For student learners to achieve complete development, it’s essential they have access to facilities that support exercise –physical activity and skill development. The next several columns will focus on designing educational facilities that exercise both the brain and the body.
We typically think of exercise in terms of cardio fitness, free weights and sports. We exercise to build muscle and stamina, to maintain or improve our body’s vital indicators (blood pressure, cholesterol, glucose level, etc.), and to remain healthy (preventing obesity, diabetes, and other conditions). For young and old alike, physical exercise makes one feel stronger, healthier and more mentally alert. As a result of these benefits, we expect to live longer, remain healthier as we age, enjoy our families, and make a long-lasting impact on our society.
Other forms of exercise engage the body mass between our ears: reading, writing, analyzing, performing mathematical functions, speaking, and listening. These skills help us learn new concepts and strategies, new ways of accomplishing objectives, and new approaches to becoming better human beings.
Linking these two forms of exercise together, studies recently published in Neurology, the medical journal of the American Academy of Neurology (AAN), indicate the brain exercises when we perform physical exercise. According to the AAN, through physical exercise, the brain increases production of neurochemicals that promote brain cell repair. Physical exercise improves memory, lengthens attention span, boosts decision-making skills, prompts growth of new nerve cells and blood vessels, and improves one’s ability to multitask and plan. Attention, perception, and motivation are improved. Brain cells grow and regulate mood, providing improved mental clarity. The part of the brain involved with learning and memory also grows in size thanks to physical exercise. Blood flow to the brain increases, delivering oxygen and nutrients and improving waste removal; dopamine is also released, improving motivation, focus, and learning. With such an abundance of benefits, we should strive to provide this for all learners!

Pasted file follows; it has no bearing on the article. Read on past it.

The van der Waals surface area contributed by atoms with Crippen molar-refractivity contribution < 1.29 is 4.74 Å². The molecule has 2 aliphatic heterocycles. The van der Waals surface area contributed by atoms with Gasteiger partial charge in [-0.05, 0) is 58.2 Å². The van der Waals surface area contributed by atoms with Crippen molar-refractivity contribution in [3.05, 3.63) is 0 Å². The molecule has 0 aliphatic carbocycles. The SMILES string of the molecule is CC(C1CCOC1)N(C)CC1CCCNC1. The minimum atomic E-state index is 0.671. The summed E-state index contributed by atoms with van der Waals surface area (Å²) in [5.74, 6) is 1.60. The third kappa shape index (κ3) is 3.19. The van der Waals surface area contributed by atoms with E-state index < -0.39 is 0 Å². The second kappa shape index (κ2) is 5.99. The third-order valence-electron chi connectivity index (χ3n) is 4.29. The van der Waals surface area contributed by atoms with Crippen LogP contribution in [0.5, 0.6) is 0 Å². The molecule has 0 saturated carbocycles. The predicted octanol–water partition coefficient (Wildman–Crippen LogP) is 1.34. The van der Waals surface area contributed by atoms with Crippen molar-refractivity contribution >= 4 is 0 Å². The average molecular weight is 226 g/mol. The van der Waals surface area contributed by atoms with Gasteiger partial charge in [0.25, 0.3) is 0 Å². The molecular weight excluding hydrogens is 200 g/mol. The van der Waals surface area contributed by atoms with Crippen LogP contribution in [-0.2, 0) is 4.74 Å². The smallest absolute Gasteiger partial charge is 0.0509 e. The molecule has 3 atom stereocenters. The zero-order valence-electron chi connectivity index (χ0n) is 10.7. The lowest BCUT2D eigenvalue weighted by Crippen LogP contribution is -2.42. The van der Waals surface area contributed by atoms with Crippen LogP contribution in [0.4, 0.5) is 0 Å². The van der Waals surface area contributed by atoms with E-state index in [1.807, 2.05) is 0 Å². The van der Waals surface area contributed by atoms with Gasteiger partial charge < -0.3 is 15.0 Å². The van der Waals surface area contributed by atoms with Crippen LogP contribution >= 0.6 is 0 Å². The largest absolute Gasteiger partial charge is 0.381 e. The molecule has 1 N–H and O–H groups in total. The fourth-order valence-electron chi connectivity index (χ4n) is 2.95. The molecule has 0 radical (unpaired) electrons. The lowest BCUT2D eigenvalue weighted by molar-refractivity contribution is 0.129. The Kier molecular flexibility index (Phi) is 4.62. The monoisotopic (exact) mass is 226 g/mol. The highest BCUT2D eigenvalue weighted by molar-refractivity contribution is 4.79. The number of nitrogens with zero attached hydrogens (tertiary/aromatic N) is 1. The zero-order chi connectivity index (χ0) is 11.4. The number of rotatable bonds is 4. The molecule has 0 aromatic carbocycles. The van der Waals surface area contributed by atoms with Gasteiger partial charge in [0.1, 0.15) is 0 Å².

From earliest days, as a child develops, physical exercise and extra-curricular activities stimulate the brain. Studies show that physical exercise helps children become more disciplined, focused and organized. How many times have we seen an excellent student who also excels in sports, performing arts, visual arts, debate or other extracurricular activities?
Every child has unique interests. A variety of physical activity choices need to be provided so that children can find their niche, rather than being herded with all students through the same short-term routine activities. According to the National Association for Sport and Physical Education (NASP), the trend is for physical education to be taught in different curriculum models: movement, sports, and fitness education. This teaches students the science behind fitness and the benefits of having a healthy lifestyle.
Along with this direction, appropriate facilities and proper equipment are needed to support these models of physical activity, including strength fitness, floor activities, indoor and outdoor court play, etc.
Likewise, the educational community understands that each child’s mind is unique, and that learning is different for each child. Thus, curriculum is trending toward flexibility in delivery models to accommodate this diversity. Learning encompasses different multiple intelligences (such as described by Howard Gardner, Hobbs Professor of Cognition and Education at Harvard Graduate School of Education) including visual-spatial, interpersonal, intrapersonal, musical, naturalistic, logical, etc. Educational facilities need to be designed to accommodate these learning variables: different-sized spaces, flexible furniture, busy-to-quiet spaces, formal-to-informal spaces, etc.
Designing facilities to support physical and mental exercise helps our children develop into healthy adults who can strengthen society.